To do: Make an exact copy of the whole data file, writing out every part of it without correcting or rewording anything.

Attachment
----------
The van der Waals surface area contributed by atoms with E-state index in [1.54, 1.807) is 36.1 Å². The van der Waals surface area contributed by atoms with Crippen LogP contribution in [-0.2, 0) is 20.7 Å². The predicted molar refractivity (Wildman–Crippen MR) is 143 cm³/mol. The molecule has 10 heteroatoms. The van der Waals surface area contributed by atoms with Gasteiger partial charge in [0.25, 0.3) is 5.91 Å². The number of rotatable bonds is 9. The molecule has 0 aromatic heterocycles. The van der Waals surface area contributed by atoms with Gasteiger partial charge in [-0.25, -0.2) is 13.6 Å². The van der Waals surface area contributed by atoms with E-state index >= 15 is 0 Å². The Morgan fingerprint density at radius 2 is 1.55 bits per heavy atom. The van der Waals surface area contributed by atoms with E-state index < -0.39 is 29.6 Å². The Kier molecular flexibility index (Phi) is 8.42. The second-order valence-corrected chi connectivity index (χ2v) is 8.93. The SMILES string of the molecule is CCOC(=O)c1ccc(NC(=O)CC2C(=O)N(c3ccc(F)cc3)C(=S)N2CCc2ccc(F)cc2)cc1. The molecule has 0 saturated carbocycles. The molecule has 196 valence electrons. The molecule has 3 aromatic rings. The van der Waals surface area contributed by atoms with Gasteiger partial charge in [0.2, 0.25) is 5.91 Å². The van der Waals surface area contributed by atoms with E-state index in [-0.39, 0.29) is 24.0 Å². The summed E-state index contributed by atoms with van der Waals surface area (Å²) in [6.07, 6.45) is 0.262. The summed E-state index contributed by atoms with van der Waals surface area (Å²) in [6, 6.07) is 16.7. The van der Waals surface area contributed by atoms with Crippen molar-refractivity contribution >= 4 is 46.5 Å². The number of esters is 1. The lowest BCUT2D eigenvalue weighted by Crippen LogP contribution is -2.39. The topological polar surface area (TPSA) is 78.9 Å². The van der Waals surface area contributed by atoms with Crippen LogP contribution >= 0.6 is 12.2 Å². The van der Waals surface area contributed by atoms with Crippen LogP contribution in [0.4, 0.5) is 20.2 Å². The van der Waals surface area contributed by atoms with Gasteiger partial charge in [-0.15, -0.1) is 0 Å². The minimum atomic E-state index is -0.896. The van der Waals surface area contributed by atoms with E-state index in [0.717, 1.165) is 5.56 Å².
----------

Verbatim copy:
The van der Waals surface area contributed by atoms with E-state index in [1.54, 1.807) is 36.1 Å². The van der Waals surface area contributed by atoms with Crippen LogP contribution in [-0.2, 0) is 20.7 Å². The predicted molar refractivity (Wildman–Crippen MR) is 143 cm³/mol. The molecule has 10 heteroatoms. The van der Waals surface area contributed by atoms with Gasteiger partial charge in [0.25, 0.3) is 5.91 Å². The number of rotatable bonds is 9. The molecule has 0 aromatic heterocycles. The van der Waals surface area contributed by atoms with Gasteiger partial charge in [-0.25, -0.2) is 13.6 Å². The van der Waals surface area contributed by atoms with E-state index >= 15 is 0 Å². The Morgan fingerprint density at radius 2 is 1.55 bits per heavy atom. The van der Waals surface area contributed by atoms with E-state index < -0.39 is 29.6 Å². The Kier molecular flexibility index (Phi) is 8.42. The second-order valence-corrected chi connectivity index (χ2v) is 8.93. The SMILES string of the molecule is CCOC(=O)c1ccc(NC(=O)CC2C(=O)N(c3ccc(F)cc3)C(=S)N2CCc2ccc(F)cc2)cc1. The molecule has 0 saturated carbocycles. The molecule has 196 valence electrons. The molecule has 3 aromatic rings. The van der Waals surface area contributed by atoms with Gasteiger partial charge in [0.2, 0.25) is 5.91 Å². The van der Waals surface area contributed by atoms with E-state index in [-0.39, 0.29) is 24.0 Å². The summed E-state index contributed by atoms with van der Waals surface area (Å²) in [6.07, 6.45) is 0.262. The summed E-state index contributed by atoms with van der Waals surface area (Å²) in [6, 6.07) is 16.7. The van der Waals surface area contributed by atoms with Crippen molar-refractivity contribution >= 4 is 46.5 Å². The number of esters is 1. The lowest BCUT2D eigenvalue weighted by Crippen LogP contribution is -2.39. The topological polar surface area (TPSA) is 78.9 Å². The van der Waals surface area contributed by atoms with Crippen LogP contribution >= 0.6 is 12.2 Å². The van der Waals surface area contributed by atoms with Crippen LogP contribution in [0.4, 0.5) is 20.2 Å². The van der Waals surface area contributed by atoms with Gasteiger partial charge in [-0.15, -0.1) is 0 Å². The minimum atomic E-state index is -0.896. The van der Waals surface area contributed by atoms with E-state index in [0.717, 1.165) is 5.56 Å².